By Margaret Okuzumi
Before he came around to supporting it, Governor Gray Davis once called high-speed rail the "Buck Rogers train" -- a characterization that now seems as dated as Buck Rogers himself, as numerous so-called developing countries progress in building their own High Speed Rail (HSR) systems and as other countries celebrate decades of enjoying its benefits. Rather than a sci-fi fantasy, high-speed rail is looking like a necessity for California. It is indeed an ambitious project -- it would be the largest public works project in the history of California -- but the infrastructure problems that California faces need bold solutions. A future without HSR looks untenable in terms of additional pollution, gridlock, environmental destruction and cost to California.
BayRail Alliance, a non-profit organization dedicated to the improvement of passenger rail infrastructure in the San Francisco Bay Area, urges support for the $103 million requested by the California High Speed Rail Authority in the 2007-2008 budget. These funds will enable the authority to complete a detailed environmental review of the high-speed train proposal, continue engineering, and begin to preserve key rights-of-way necessary for the project. It will build upon the approximately $47 million invested to date in environmental and design work, keeping this public infrastructure project "on track". High-speed rail is critically important to our state for the many reasons that we outline below.
Significant Greenhouse Gas Reductions
High-speed rail will help California reduce a substantial portion of its transportation-related greenhouse gas emissions. Governor Schwarzenegger's Executive Order S-3-05 established a goal of reducing greenhouse gas emissions to 80 percent below 1990 levels by 2050. This is an ambitious goal that our state would like to attain, compared to the 2020 goal of reducing emissions to 1990 levels, yet our state does not yet have a plan to meet this target.
The Transportation and Land Use Coalition, a non-profit organization in Oakland, has calculated that building high-speed rail would keep 8.7 – 11.9 million metric tons of greenhouse gases out of our atmosphere in 2030 (the higher numbers assume that air and automobile travel costs have increased), over what would be emitted if highways and airports were expanded instead. Additional savings would be possible if smart land use policies were in place.
By comparison, the Governor's Climate Change Action Team has outlined a goal of removing 9 million metric tons of CO2 equivalent through transportation energy efficiency, and 18 million metric tons through "smart land use and use of intelligent transportation technology" by 2020 to meet AB 32 goals. High-speed rail would help us meet a large fraction of our greenhouse gas reduction targets, and does so while improving mobility.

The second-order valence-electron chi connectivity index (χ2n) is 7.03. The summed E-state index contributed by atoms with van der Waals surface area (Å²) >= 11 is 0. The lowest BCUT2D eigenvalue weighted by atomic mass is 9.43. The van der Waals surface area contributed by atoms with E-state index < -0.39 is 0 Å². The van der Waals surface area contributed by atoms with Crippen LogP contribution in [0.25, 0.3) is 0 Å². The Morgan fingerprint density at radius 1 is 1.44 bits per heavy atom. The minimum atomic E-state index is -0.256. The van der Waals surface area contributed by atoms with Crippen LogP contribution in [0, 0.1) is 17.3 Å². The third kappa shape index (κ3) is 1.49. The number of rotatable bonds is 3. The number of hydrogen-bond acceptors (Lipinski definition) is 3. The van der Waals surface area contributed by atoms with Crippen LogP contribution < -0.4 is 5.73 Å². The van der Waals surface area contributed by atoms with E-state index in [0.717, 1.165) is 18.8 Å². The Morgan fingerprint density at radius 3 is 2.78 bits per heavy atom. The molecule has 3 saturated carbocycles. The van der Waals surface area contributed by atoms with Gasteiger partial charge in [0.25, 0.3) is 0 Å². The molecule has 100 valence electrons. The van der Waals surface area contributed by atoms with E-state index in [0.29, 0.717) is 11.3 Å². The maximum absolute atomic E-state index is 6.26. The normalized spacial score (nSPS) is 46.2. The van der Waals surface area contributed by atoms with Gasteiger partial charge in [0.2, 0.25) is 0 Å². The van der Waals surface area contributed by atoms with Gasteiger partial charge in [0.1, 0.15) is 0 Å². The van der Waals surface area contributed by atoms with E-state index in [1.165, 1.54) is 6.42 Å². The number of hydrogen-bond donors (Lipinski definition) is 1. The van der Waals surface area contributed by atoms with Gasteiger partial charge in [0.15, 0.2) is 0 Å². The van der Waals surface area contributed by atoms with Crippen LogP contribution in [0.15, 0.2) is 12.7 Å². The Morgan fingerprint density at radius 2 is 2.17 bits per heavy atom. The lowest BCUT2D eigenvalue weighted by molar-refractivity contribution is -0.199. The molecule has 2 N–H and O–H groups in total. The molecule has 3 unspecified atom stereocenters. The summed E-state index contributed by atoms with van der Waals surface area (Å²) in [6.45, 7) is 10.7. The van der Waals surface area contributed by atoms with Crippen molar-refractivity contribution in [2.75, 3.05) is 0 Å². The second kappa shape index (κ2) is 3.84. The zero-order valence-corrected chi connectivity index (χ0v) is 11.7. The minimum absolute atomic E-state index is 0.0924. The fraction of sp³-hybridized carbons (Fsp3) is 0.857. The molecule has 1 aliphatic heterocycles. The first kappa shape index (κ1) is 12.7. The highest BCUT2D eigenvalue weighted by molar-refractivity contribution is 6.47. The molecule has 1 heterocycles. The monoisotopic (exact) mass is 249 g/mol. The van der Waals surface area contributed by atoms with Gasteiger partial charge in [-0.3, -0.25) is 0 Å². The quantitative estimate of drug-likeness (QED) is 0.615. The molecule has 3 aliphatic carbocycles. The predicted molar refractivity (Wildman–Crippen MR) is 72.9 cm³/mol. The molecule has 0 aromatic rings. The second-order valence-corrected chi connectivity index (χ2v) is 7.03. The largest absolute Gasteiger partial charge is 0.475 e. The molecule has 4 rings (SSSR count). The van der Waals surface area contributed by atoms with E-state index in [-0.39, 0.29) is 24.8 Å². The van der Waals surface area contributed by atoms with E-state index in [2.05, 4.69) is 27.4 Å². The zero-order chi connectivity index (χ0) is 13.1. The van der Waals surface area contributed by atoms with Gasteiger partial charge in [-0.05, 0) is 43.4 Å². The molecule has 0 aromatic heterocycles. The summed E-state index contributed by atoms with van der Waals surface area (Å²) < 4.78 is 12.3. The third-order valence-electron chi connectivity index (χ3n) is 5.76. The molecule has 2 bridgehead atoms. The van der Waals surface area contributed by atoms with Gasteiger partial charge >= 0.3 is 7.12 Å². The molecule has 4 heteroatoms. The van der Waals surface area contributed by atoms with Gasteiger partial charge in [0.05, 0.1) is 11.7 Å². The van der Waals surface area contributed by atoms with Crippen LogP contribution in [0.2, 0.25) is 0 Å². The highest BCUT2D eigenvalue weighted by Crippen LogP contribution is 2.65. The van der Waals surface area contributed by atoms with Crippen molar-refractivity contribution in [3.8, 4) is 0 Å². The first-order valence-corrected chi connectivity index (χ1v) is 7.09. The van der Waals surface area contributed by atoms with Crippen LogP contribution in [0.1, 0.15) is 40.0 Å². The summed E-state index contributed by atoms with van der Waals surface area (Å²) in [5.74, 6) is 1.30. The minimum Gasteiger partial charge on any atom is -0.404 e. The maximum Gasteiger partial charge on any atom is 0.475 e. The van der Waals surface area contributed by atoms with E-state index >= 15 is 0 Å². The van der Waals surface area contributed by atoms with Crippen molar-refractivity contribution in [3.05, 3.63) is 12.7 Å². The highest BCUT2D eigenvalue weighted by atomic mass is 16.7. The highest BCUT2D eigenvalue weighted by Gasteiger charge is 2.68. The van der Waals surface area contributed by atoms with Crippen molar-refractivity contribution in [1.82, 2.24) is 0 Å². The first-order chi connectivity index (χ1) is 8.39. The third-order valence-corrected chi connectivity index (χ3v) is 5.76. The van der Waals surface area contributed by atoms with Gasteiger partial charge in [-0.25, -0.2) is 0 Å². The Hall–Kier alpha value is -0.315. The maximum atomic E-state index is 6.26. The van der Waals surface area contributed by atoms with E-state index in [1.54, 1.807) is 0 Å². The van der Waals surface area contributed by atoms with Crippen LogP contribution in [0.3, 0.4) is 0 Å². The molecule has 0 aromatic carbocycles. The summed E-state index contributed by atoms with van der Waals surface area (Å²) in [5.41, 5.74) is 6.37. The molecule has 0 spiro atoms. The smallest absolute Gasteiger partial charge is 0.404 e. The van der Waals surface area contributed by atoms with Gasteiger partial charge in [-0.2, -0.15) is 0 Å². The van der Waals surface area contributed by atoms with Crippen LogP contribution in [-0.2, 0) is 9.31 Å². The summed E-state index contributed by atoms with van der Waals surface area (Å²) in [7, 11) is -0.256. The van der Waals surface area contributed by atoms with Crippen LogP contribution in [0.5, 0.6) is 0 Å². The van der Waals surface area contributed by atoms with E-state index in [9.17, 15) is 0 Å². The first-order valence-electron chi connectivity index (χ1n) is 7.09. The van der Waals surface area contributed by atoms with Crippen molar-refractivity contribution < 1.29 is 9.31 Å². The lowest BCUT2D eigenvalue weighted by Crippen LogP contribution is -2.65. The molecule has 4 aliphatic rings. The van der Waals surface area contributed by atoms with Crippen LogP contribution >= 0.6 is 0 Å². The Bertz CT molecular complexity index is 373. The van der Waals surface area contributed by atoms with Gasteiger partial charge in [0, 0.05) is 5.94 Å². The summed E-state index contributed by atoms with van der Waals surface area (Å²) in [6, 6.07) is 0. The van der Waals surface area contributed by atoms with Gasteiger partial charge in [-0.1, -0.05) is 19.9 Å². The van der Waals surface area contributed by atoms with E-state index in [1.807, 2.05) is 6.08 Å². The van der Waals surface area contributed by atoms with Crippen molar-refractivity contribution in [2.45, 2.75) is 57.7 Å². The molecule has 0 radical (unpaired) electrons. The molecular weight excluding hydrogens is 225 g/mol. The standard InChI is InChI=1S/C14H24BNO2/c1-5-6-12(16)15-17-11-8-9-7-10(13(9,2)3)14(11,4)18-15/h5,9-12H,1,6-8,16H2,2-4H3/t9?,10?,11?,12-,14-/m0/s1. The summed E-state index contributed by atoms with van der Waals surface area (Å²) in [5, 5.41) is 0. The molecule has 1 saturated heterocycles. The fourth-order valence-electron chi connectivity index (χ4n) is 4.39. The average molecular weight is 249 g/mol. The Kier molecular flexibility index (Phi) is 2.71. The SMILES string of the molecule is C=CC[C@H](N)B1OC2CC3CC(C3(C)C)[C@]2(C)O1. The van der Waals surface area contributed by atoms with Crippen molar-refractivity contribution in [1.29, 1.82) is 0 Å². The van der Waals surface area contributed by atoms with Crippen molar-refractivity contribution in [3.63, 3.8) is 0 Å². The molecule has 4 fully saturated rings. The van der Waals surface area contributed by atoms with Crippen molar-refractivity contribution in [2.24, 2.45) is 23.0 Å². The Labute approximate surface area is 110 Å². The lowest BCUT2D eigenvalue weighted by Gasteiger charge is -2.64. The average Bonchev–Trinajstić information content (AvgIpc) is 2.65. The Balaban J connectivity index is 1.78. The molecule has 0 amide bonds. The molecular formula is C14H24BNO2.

Climate change has severe consequences for California. An increase in summer droughts and winter floods, heat-related deaths, impacts to our $30 billion agriculture industry, rising sea levels, are a few of major impacts that have been assessed by California Energy Commission's California Climate Change Center — and any of these impacts would extract a high price from California.
It would not be consistent with the Governor's support of greenhouse gas reductions to halt development of the high-speed rail project this year by giving the CHSRA only $1.2 million instead of the requested $103 million. This would prevent the completion of the environmental review in a timely or useful fashion, wasting money in the work done to date, and would substantially cripple private-sector enthusiasm and momentum for the project.
Alternatives Are More Costly and Infeasible
While high-speed rail would be the largest public works project in the history of California, and thereby presents a cost that seems daunting, it's cheap compared to the alternatives. In lieu of high-speed rail, the state would need a combination of more than 2,900 new lane-mi (4,667 km) of highway, 6 new runways, and 68 new airport gates to meet the projected travel demand. Altogether the various piecemeal costs of building these highway and airport expansions amount to at least twice as much the cost of building high-speed rail. To this we can add the costs that result from increasing our greenhouse gas emissions and from worsening our health and air quality.
Large expansions to airport capacity are not even a viable option in some cases. For example, Los Angeles planned to spend $11 Billion to expand LAX. This plan was dropped in part because of environmental concerns and neighborhood resistance. Los Angeles has agreed to a settlement that requires LAX to reduce capacity and cap its annual usage. Orange County also turned down the opportunity to move its airport from the cramped current location to the much larger former El Toro air base.